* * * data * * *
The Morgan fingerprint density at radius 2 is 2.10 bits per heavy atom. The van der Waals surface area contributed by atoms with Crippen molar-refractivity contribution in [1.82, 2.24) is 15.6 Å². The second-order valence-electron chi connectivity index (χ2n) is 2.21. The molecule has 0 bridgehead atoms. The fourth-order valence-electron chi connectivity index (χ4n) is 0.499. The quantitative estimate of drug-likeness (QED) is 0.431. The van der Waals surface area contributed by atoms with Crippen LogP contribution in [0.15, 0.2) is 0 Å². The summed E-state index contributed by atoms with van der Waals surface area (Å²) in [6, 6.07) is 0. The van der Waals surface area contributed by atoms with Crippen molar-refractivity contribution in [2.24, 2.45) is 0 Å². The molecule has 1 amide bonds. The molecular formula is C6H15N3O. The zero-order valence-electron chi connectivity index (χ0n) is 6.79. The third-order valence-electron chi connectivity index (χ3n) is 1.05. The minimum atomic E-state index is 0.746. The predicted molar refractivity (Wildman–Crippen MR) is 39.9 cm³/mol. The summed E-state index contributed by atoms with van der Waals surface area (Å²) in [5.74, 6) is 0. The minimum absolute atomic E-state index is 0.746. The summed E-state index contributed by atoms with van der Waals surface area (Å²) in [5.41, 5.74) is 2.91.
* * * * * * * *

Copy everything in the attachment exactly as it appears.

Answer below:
The Morgan fingerprint density at radius 2 is 2.10 bits per heavy atom. The van der Waals surface area contributed by atoms with Crippen molar-refractivity contribution in [1.82, 2.24) is 15.6 Å². The second-order valence-electron chi connectivity index (χ2n) is 2.21. The molecule has 0 bridgehead atoms. The fourth-order valence-electron chi connectivity index (χ4n) is 0.499. The quantitative estimate of drug-likeness (QED) is 0.431. The van der Waals surface area contributed by atoms with Crippen LogP contribution in [0.15, 0.2) is 0 Å². The summed E-state index contributed by atoms with van der Waals surface area (Å²) in [6, 6.07) is 0. The van der Waals surface area contributed by atoms with Crippen molar-refractivity contribution in [2.24, 2.45) is 0 Å². The molecule has 1 amide bonds. The molecular formula is C6H15N3O. The zero-order valence-electron chi connectivity index (χ0n) is 6.79. The third-order valence-electron chi connectivity index (χ3n) is 1.05. The minimum atomic E-state index is 0.746. The predicted molar refractivity (Wildman–Crippen MR) is 39.9 cm³/mol. The summed E-state index contributed by atoms with van der Waals surface area (Å²) in [5.74, 6) is 0. The minimum absolute atomic E-state index is 0.746. The summed E-state index contributed by atoms with van der Waals surface area (Å²) in [5.41, 5.74) is 2.91.